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Valve follows Oculus' lead with new Vive controller prototype

Emphasis on hand presence would eradicate a key difference between the two leading platforms in high-end VR

Valve has offered Steam Dev Days attendees a first look at the future direction of the Vive controller, and it's somewhat reminiscent of that taken by Oculus with Touch.

The developer focused event started in Seattle yesterday, and images of impressions of the new Vive controller started flooding out almost as soon as attendees had the opportunity to try them. At present, Vive's wand-shaped controller needs to be gripped at all times, with finer movements like gripping objects controlled by trigger presses - an odd design choice in a medium where breaking immersion is regarded as sacrosanct. However, Valve's new designs seem to be targeted at addressing this flaw.

"This new controller isn't just another toy - it's a new form of input that is the most intuitive I have encountered"

While the hardware shown at Dev Days is a prototype, it suggests that Valve will be shifting emphasis toward hand presence. The new Vive controller is strapped to the hand, allowing it to rest in the user's palm. An array of sensors on the back of the hand allow more detailed simulation of movement, specifically the user opening and closing their hand.

Developers speaking to UploadVR offered some insight on the impact of the new design on user experience. One of those developers, Eva Hoerth, stressed that it was no longer necessary to, "think about input."

"All I had to do to grab an object was reach out and grip, no buttons required," she said. "If I wanted to throw, all I had to do was pull back and release, as I would in the real world. I was still scared that I would accidentally chuck the controller in someone's face, but that thankfully didn't happen.

"This new controller isn't just another toy - it's a new form of input that is the most intuitive I have encountered."

This is an exciting development for the future of the Vive, and it is broadly similar to the direction that Oculus VR has taken with its Touch controllers. Speaking to at Gamescom in 2015, the first year that Touch was demoed for the press, CEO Brendan Iribe explained that the controllers were designed to facilitate hand presence. He also pointed out that Vive and PlayStation VR had opted for wand-based inputs, where the necessity of constant grip would be an ever present immersion breaker.

"We prototyped VR input for years, and we figured out which path we wanted to go to quite a while ago," Iribe says. "We were really confident that hand presence - seeing your hands, the things that you stare at most all day long - was going to be the right way, and that we may be the only people that went that way. It's a differentiator for us that I think's gonna add a lot of value, and attract people to target the Rift with unique experiences and to buy the Rift to have those experiences.

"We don't believe in wand-based input for the future of VR. We really believe in hand presence, in hand input, so we let everybody else go"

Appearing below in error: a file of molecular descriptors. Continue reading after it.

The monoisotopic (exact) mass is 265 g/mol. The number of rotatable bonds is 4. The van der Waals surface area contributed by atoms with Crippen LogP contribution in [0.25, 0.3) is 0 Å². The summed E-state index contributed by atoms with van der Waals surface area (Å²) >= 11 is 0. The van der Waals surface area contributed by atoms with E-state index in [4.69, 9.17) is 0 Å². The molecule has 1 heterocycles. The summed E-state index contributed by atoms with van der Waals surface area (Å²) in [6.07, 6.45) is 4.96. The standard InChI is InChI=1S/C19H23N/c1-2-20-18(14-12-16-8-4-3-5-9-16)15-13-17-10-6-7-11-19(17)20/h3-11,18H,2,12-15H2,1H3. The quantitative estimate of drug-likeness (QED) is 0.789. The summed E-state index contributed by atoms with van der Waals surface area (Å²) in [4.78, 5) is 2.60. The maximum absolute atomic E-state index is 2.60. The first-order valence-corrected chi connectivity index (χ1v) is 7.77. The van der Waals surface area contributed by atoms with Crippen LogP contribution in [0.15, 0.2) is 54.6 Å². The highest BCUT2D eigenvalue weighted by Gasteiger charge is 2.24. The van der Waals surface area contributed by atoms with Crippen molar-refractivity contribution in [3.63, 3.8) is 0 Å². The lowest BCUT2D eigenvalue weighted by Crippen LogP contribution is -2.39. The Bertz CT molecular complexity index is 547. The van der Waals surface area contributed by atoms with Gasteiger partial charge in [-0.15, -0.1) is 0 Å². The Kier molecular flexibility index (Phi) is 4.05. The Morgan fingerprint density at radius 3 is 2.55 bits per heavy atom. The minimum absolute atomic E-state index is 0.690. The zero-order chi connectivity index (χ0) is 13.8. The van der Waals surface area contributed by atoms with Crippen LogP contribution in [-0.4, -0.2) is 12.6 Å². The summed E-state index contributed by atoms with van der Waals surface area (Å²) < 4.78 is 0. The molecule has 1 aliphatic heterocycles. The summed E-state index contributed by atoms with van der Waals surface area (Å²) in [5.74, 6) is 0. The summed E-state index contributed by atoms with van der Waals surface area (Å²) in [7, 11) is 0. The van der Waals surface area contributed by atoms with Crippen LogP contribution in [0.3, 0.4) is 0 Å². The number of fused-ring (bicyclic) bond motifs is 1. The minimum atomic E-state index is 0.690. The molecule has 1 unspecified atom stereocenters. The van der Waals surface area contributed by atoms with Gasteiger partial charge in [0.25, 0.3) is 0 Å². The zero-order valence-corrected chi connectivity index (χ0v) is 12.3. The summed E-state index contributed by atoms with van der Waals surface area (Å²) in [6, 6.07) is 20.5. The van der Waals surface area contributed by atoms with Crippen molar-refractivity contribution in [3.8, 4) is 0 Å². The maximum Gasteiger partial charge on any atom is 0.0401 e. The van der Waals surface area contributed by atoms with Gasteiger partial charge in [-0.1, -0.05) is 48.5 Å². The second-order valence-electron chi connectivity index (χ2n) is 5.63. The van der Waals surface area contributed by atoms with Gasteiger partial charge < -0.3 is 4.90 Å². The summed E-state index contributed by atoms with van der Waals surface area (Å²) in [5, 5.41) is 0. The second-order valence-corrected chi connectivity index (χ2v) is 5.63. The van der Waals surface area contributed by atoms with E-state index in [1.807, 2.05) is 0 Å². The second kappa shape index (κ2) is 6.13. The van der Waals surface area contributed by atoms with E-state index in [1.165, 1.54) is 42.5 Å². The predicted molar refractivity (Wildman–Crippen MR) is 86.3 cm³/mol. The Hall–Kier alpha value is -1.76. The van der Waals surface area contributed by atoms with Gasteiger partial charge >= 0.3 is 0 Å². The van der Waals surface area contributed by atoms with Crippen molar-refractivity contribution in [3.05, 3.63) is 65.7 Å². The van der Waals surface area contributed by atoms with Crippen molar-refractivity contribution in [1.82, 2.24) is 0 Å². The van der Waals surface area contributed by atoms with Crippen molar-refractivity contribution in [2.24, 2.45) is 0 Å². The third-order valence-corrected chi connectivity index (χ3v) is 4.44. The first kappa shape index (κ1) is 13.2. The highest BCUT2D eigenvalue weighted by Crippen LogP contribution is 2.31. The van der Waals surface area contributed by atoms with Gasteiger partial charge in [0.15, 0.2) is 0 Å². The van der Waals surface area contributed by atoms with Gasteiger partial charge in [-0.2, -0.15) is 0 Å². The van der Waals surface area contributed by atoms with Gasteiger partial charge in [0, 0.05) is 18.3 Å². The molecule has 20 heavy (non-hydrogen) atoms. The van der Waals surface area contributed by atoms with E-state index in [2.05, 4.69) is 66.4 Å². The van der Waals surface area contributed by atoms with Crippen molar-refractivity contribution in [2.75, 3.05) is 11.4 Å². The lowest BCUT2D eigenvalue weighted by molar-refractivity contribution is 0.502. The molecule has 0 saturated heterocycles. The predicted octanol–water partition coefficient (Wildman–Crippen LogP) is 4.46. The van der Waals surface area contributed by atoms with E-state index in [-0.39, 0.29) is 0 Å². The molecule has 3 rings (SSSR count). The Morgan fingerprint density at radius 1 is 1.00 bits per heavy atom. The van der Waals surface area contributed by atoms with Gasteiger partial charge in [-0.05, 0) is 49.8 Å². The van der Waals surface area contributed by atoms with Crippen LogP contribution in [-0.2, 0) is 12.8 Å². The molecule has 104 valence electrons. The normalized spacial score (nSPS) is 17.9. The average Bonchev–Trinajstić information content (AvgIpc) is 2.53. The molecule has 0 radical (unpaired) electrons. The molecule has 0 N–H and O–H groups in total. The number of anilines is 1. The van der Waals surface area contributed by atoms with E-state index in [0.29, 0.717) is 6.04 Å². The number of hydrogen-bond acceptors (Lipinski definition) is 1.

Brendan Iribe, Oculus CEO, in 2015

"Frankly, we wanted to wait and let other people show off their input, and hitch to wand-based input. We don't believe in wand-based input for the future of VR. We really believe in hand presence, in hand input, so we let everybody else go."

This isn't a matter of one-upmanship, though, not least because Oculus has also been catching up to Valve in terms of allowing room-scale VR experiences. But the fact that VR's most influential companies are thinking along increasingly similar lines will be a huge benefit to the developers who have already invested so much in establishing the market. When we spoke to Jesse Schell at GDC this year, he cited the Vive and Rift controllers as a reason for studios to target just one platform in order to make the best possible experience. "Even the difference between the Vive controllers and the Oculus controllers," he said. "There's enough difference there you really have to stop and think. There's a lot of subtle details."

Whether any VR developer can justify focusing on a single platform at this stage is another matter, though. There is very little reliable data on just how many Rifts and Vives have been sold, but the fact that VR studios have only just started to reach $1 million in sales revenue on a launch month suggests a small marketplace - and it's worth noting that the game in question, Survios' Raw Data, is listed as having only 33,000 owners by Steam Spy.

According to Dan Adelman, who is attending Dev Days, Valve claimed that it is adding 1,000 VR users every day, all of whom are buying from a marketplace with more than 600 apps.

Vive is just one platform among a growing number, of course, but any developer targeting high-end headsets will be glad to see any obstacle to efficient multi-platform development disappear. These new Vive controller designs are solid evidence of that happening.

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Matthew Handrahan avatar

Matthew Handrahan


Matthew Handrahan joined GamesIndustry in 2011, bringing long-form feature-writing experience to the team as well as a deep understanding of the video game development business. He previously spent more than five years at award-winning magazine gamesTM.